What's up at Ravens March.

Vintage pens-Handmade books-Silly statements

Posts Tagged ‘Pilot’

Posted by Dirck on 26 March, 2020

 

Day What How Much Pen Ink
  • 16 March
  • 17 March
  • 18 March
  • 19 March
  • First draft of “In Loco Parentis”.
  • Adventures in shopping for necessities during a lockdown.
  • A letter I’ve been shamefully neglecting.†
  • 2 manuscript pages
  • No spare probe covers for our Braun aural thermometer, alas.
  • Ready to mail.

 

† The letter to which I respond arrived just before Christmas. I plead “really a lot of powerful distractions”.

‡ The last time I used this pen (not quite two years ago, I discover with alarm), I also used brown ink. The only rationale for this association I can think of is that brown was big in the ’70s.

I am, by the way, still at work. The Regular Job turns out to count as “essential services”, and I’m apparently essential to it, so I’ll be the last one out before management is made to lock the doors. Let’s all hope it doesn’t come to that.

 

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Hygienic Entertainment

Posted by Dirck on 20 March, 2020

I understand a lot of people are home from work and rampaging through their viewing queues. It turns out that I’m quasi-essential to The Regular Job, so here I am, offering a couple of films, because you don’t want to get all the way through the third season of Castlevania already, do you? Pace yourself!

The first is more of a PSA, once again urging us all to wash our hands properly. The second is just fun.

If you’re scraping around for more entertainment and have a good tolerance for bonkers nonsense, you might want to devote a few hours to Beastars.

Today’s pen: Pilot Short
Today’s ink: Herbin Violet Penseé

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Posted by Dirck on 19 March, 2020

 

Day What How Much Pen Ink
  • 16 March
  • 17 March
  • 18 March
  • 19 March
  • First draft of “Morgue Attendance”.
  • Fidgeting about coronavirus, and an attempt to find some yogurt in the picked-over grocery store.
  • First draft of “THINGY”
  • 1 manuscript page, and then some doubts about direction creep in…
  • A stunning success on both fronts; thanks to St. Patrick for the latter!
  • 8 manuscript pages

 

 

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Posted by Dirck on 12 March, 2020

Before the status report, a status report, because one of the regular readers here expressed appreciation at my tiny contribution to the effort to de-stigmatize mental illness. There is a substantial amount of stress at The Regular Job right now. There was not quite so much about a month ago, but apparently it was enough to move one of my colleagues to reach over her head, grab the yellow and black striped handles, and launch herself into early retirement.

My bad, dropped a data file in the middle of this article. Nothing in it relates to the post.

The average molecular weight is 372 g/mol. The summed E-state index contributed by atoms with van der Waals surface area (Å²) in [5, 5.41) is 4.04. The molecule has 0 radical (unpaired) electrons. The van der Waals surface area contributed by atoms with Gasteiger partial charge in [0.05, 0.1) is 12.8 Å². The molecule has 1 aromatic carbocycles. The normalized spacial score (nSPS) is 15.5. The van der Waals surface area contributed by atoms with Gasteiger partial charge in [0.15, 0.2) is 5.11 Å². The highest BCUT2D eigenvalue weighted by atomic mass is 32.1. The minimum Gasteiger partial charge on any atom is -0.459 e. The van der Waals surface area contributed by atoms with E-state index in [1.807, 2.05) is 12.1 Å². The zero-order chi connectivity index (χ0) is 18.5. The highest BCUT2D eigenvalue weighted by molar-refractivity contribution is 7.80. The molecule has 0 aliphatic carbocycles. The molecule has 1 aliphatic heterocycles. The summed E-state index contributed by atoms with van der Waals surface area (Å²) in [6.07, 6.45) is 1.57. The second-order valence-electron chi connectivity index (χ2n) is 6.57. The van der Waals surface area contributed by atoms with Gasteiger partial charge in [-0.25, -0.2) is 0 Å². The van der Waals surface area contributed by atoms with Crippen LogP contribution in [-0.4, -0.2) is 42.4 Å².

This is what everyone’s desk chair looks like, right?

She had been here quite a while, and thus had accreted a lot of small duties with obscure processes, known to her more as muscle-memory rituals than as steps in a logical sequence. It’s fallen to me and one other co-worker to take over doing what she did, which involves a certain amount of archaeology, paleography, and cautiously touching a quivering fingertip to the huge black monolith in the break room.

Stressful.

And yesterday, as I was finally finished the work of the previous day, it struck me that six months ago, this turn of events would have destroyed me. Every bit of the shattering sensibility in the concept nervous breakdown would have come to me. Absolutely no doubt. But as it stands… well, no one likes extra work, but there’s no attendant dread to the current load.

I can’t say whether this is down to coping strategies from counselling, Magic Brain Pills, or whatever went wrong in my head last year correcting itself as mysteriously as it blew its breakers. It’s probably a combination of the first two, with a possibility of the third providing extra flotation. I’m strangely unwilling to experiment by discontinuing use of either cognitive tools or modern chemistry. I’d rather live with this small uncertainty than try to live with a return of the full-size Black Dog.

I occasionally hear it sniffing around, just the other side of the metaphorical tree line.

But enough introspection. Let’s have a look at what the week’s self-imposed labours produced:

Day What How Much Pen Ink
  • 9 March
  • 10 March
  • 11 March
  • 12 March
  • Third (but really second, sort of) draft of “Filter Feeder”.
  • Revision of “The Mermaid’s Husband”.
  • First draft of “Morgue Attendance”.
  • Rubbed with a towel, weighted at 2402 words, and sent to the publication it was meant for.